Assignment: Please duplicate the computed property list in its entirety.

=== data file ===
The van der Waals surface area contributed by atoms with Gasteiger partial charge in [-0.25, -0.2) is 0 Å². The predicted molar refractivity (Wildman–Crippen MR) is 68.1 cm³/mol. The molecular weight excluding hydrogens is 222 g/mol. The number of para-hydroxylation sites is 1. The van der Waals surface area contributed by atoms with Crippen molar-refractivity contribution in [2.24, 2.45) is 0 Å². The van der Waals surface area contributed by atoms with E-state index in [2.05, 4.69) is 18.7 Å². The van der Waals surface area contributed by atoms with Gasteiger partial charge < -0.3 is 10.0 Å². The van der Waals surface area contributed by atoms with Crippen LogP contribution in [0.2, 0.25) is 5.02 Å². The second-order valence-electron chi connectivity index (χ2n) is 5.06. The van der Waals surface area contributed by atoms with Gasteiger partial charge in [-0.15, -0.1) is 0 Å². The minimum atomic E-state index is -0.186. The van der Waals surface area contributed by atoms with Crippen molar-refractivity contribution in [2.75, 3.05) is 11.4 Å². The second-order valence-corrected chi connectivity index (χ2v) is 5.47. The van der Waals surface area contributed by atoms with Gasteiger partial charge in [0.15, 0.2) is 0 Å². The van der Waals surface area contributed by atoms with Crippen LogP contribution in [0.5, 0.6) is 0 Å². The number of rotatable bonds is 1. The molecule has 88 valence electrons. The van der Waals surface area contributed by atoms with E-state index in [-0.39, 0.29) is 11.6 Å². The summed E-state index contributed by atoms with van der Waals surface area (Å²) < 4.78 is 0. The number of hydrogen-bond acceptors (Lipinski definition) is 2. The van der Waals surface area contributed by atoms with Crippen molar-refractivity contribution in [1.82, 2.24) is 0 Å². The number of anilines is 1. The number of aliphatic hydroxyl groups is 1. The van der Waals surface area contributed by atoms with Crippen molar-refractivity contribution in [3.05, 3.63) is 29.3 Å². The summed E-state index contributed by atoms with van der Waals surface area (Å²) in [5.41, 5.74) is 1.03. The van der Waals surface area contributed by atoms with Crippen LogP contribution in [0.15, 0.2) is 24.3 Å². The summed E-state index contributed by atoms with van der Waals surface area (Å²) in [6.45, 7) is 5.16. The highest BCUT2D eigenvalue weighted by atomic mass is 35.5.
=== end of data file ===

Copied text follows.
The van der Waals surface area contributed by atoms with Gasteiger partial charge in [-0.25, -0.2) is 0 Å². The predicted molar refractivity (Wildman–Crippen MR) is 68.1 cm³/mol. The molecular weight excluding hydrogens is 222 g/mol. The number of para-hydroxylation sites is 1. The van der Waals surface area contributed by atoms with Crippen molar-refractivity contribution in [2.24, 2.45) is 0 Å². The van der Waals surface area contributed by atoms with E-state index in [2.05, 4.69) is 18.7 Å². The van der Waals surface area contributed by atoms with Gasteiger partial charge < -0.3 is 10.0 Å². The van der Waals surface area contributed by atoms with Crippen LogP contribution in [0.2, 0.25) is 5.02 Å². The second-order valence-electron chi connectivity index (χ2n) is 5.06. The van der Waals surface area contributed by atoms with Gasteiger partial charge in [-0.15, -0.1) is 0 Å². The minimum atomic E-state index is -0.186. The van der Waals surface area contributed by atoms with Crippen molar-refractivity contribution in [2.75, 3.05) is 11.4 Å². The second-order valence-corrected chi connectivity index (χ2v) is 5.47. The van der Waals surface area contributed by atoms with Gasteiger partial charge in [0.15, 0.2) is 0 Å². The van der Waals surface area contributed by atoms with Crippen LogP contribution in [0.5, 0.6) is 0 Å². The number of rotatable bonds is 1. The molecule has 88 valence electrons. The van der Waals surface area contributed by atoms with E-state index in [-0.39, 0.29) is 11.6 Å². The summed E-state index contributed by atoms with van der Waals surface area (Å²) < 4.78 is 0. The number of hydrogen-bond acceptors (Lipinski definition) is 2. The van der Waals surface area contributed by atoms with Crippen molar-refractivity contribution in [1.82, 2.24) is 0 Å². The number of anilines is 1. The number of aliphatic hydroxyl groups is 1. The van der Waals surface area contributed by atoms with Crippen molar-refractivity contribution in [3.05, 3.63) is 29.3 Å². The summed E-state index contributed by atoms with van der Waals surface area (Å²) in [5.41, 5.74) is 1.03. The van der Waals surface area contributed by atoms with Crippen LogP contribution in [0.15, 0.2) is 24.3 Å². The summed E-state index contributed by atoms with van der Waals surface area (Å²) in [6.45, 7) is 5.16. The highest BCUT2D eigenvalue weighted by atomic mass is 35.5.